Punishment varies
    The use of BB guns in crimes is viewed differently from state to state. In Pennsylvania, for example, using a BB gun in a crime likely would draw a maximum prison sentence of five years, compared with seven years if a real gun were used, Sinclair says.
    In South Carolina, a holdup involving a BB gun is considered no different than one involving a firearm, says Deborah Ahrens, law professor at the University of South Carolina.
    "If it looks like a deadly weapon, lo and behold, it is a deadly weapon, even if it fires puppies and flowers," Ahrens says.
    "It's monumentally stupid to use a weapon to commit any crime," says Larry Keane, legal counsel to the National Shooting Sports Foundation in Newtown, Conn. "It takes a special class of stupidity to do so with a BB gun."
    diplomacy ... the art of saying "nice doggie"..while looking for a big rock !!


  2. #2
    Senior Member Array cmidkiff's Avatar
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    The pistol had a silver slide and a black chamber and looked "just like a Glock," Anchorage police Sgt. Gil Davis says.
    Guess I've never seen those silver slide Glock models :)

    It's monumentally stupid to use a weapon to commit any crime
    There's a statement I can agree with!
    Liberty is an inherently offensive lifestyle. Living in a free society guarantees that each one of us will see our most cherished principles and beliefs questioned and in some cases mocked. It's worth it.

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    Member Array Bryan's Avatar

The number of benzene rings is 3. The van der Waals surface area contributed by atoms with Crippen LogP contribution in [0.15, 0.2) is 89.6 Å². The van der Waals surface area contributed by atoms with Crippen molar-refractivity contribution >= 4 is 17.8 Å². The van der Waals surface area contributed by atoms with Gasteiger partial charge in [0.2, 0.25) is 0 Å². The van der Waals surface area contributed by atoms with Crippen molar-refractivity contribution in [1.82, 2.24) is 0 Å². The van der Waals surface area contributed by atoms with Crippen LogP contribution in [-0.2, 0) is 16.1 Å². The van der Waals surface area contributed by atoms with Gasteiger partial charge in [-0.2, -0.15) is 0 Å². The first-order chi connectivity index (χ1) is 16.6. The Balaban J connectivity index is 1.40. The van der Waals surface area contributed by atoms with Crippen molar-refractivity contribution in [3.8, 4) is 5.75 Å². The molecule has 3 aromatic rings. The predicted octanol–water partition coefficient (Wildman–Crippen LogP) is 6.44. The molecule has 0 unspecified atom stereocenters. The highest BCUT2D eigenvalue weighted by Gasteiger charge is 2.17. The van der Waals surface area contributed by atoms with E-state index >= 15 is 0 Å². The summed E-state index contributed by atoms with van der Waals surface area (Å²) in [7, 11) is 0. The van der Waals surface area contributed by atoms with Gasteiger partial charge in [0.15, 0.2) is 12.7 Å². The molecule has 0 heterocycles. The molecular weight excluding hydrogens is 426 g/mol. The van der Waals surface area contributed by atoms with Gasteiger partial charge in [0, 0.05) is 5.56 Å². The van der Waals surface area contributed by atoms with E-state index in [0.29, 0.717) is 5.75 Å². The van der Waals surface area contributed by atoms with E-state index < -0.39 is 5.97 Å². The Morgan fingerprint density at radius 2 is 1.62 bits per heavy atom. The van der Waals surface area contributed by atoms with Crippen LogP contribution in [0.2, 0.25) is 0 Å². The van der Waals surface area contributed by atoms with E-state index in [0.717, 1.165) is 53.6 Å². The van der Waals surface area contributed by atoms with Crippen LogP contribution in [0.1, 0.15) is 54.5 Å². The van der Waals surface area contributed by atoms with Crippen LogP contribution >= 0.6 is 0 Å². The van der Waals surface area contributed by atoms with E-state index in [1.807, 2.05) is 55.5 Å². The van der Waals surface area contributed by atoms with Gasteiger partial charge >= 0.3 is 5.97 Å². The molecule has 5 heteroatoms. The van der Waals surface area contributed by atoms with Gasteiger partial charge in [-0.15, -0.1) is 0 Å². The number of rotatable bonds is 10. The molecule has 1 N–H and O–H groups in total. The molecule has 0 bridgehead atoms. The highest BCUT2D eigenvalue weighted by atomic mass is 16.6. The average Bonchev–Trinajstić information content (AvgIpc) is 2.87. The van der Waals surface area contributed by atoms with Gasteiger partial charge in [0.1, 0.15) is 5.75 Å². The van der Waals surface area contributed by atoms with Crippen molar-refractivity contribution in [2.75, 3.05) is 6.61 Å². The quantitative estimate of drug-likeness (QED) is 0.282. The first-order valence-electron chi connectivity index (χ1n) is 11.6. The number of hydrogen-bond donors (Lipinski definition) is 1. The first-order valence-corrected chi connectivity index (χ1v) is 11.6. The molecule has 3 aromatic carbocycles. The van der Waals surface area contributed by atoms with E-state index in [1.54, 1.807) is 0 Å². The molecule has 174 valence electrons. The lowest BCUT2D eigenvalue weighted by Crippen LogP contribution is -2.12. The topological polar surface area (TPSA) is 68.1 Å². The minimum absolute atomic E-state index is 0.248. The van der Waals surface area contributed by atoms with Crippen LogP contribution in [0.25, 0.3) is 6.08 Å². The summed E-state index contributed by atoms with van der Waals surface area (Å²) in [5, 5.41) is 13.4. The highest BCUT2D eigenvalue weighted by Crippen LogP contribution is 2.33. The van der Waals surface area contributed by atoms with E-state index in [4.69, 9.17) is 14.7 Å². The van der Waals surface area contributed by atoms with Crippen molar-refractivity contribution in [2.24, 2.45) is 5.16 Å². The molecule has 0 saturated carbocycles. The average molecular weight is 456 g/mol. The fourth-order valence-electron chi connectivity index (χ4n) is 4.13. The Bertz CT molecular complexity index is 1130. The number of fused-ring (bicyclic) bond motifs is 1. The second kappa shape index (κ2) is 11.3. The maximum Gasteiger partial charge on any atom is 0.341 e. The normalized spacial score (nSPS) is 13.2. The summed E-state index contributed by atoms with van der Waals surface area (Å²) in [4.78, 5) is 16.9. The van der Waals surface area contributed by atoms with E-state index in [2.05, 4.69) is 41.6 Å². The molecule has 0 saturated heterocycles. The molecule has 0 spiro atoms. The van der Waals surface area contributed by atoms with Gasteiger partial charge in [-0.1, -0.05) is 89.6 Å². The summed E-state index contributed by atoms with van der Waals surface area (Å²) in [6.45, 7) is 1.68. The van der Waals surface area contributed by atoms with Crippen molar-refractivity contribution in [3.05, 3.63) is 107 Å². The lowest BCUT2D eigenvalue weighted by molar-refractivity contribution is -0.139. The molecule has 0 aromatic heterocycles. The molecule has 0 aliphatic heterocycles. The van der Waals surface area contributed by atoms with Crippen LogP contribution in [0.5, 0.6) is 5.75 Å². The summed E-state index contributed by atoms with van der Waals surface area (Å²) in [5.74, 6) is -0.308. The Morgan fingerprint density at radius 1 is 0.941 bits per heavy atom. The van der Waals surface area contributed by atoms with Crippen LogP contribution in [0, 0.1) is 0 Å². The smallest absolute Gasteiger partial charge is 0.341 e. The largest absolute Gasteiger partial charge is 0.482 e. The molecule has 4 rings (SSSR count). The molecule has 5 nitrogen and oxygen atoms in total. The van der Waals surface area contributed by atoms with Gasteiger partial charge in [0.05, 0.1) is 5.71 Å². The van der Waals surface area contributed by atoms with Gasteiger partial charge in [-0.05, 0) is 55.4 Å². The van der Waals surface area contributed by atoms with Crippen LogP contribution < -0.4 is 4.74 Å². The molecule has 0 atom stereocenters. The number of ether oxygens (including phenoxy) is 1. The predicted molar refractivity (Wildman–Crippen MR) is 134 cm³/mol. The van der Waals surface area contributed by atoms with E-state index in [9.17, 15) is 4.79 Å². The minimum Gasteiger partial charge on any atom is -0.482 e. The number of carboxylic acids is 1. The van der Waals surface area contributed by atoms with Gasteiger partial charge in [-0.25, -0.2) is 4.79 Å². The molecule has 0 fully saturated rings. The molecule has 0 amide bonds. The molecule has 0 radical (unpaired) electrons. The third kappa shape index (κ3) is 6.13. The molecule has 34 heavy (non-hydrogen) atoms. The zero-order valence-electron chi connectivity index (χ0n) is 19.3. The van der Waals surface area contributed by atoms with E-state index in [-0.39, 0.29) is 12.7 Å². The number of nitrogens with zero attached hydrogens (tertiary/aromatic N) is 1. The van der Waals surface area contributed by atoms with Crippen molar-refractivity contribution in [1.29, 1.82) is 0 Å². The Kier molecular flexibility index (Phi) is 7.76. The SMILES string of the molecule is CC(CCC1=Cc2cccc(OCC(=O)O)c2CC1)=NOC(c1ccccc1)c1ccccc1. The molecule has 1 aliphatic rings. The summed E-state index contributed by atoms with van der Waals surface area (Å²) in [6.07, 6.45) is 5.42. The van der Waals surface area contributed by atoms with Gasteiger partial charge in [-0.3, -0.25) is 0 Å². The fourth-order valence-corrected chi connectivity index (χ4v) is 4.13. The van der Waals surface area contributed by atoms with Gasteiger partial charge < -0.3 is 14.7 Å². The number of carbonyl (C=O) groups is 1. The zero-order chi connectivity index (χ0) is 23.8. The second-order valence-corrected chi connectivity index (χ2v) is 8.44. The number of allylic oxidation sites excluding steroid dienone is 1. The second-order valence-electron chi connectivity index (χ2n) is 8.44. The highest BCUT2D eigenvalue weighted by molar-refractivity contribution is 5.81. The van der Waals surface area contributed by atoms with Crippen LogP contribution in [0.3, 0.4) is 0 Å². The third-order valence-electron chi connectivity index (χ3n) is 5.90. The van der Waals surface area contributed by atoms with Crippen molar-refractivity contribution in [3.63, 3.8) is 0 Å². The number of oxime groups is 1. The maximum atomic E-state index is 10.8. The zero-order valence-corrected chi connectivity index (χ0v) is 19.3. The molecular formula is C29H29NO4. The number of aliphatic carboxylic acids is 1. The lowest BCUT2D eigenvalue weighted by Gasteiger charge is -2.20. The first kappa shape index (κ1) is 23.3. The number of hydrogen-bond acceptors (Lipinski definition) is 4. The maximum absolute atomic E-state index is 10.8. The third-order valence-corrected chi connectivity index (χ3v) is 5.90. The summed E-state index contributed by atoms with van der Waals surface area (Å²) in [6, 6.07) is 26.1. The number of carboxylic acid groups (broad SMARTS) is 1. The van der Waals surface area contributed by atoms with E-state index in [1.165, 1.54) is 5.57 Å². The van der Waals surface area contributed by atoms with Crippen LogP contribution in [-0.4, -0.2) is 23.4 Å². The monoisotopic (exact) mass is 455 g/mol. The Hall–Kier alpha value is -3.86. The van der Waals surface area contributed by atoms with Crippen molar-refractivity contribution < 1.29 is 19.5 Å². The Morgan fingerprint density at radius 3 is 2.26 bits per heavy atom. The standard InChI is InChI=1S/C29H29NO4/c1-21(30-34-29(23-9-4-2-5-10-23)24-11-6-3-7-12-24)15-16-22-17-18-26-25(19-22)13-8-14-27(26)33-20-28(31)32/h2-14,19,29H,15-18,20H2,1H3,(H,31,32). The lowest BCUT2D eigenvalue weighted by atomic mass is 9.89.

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    While I was in Ohio for a convention I found a dealer that carries new air-soft guns. These have Very realistic actions, mags, moving slides and have about the same weight as the pistols they are copied from. They are charged from a compressed aircan (no CO2) that the manufacture sells(can we say captive market). They ran $180 and use standard air-soft bb's. No Orange on the tip and the dealer was from California. He insisted that they were legal in California an that they would never be restricted(Fat chance everything is restricted in CA). They would be nice force on force drills because of the realism.
    -Diplomacy: The art of saying nice dogie until you can find a rock.
    -The truth is a three edged sword.
    -Your brain is your primary weapon everything else is just a tool.
    -When the only tool you have is a hammer then everything starts to look like a nail.

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    I have seen these ''green gas'' charged BB guns and they work well - excellent for fun and practice but yeah - way too authentic looking IMO.

    That said - there are other things that just could be regarded as guns or lethal threat weapons and so I would say the prime directive if in a situation where the cops are present - is SHOW HANDS IN PLAIN SIGHT - I mean what other alternative is there to be safe. It has to be totally obvious, surely?